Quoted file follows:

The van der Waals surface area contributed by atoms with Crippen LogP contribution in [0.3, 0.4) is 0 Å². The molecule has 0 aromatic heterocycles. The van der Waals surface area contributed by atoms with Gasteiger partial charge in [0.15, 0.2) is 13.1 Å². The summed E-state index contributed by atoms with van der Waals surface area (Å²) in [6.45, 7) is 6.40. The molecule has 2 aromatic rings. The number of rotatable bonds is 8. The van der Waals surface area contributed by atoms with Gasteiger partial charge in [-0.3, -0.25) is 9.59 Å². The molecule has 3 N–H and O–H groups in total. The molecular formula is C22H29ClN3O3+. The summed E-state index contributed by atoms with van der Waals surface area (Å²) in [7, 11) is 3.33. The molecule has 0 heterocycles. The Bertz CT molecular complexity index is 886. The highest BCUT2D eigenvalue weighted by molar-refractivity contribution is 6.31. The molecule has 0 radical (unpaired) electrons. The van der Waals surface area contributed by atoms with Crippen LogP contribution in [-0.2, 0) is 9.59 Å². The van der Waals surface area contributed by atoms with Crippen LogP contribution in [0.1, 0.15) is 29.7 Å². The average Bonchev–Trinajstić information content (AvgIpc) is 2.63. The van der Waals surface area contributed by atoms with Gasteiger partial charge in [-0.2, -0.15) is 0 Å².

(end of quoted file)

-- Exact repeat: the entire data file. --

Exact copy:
The van der Waals surface area contributed by atoms with Crippen LogP contribution in [0.3, 0.4) is 0 Å². The molecule has 0 aromatic heterocycles. The van der Waals surface area contributed by atoms with Gasteiger partial charge in [0.15, 0.2) is 13.1 Å². The summed E-state index contributed by atoms with van der Waals surface area (Å²) in [6.45, 7) is 6.40. The molecule has 2 aromatic rings. The number of rotatable bonds is 8. The van der Waals surface area contributed by atoms with Gasteiger partial charge in [-0.3, -0.25) is 9.59 Å². The molecule has 3 N–H and O–H groups in total. The molecular formula is C22H29ClN3O3+. The summed E-state index contributed by atoms with van der Waals surface area (Å²) in [7, 11) is 3.33. The molecule has 0 heterocycles. The Bertz CT molecular complexity index is 886. The highest BCUT2D eigenvalue weighted by molar-refractivity contribution is 6.31. The molecule has 0 radical (unpaired) electrons. The van der Waals surface area contributed by atoms with Crippen LogP contribution in [-0.2, 0) is 9.59 Å². The van der Waals surface area contributed by atoms with Crippen LogP contribution in [0.1, 0.15) is 29.7 Å². The average Bonchev–Trinajstić information content (AvgIpc) is 2.63. The van der Waals surface area contributed by atoms with Gasteiger partial charge in [-0.2, -0.15) is 0 Å².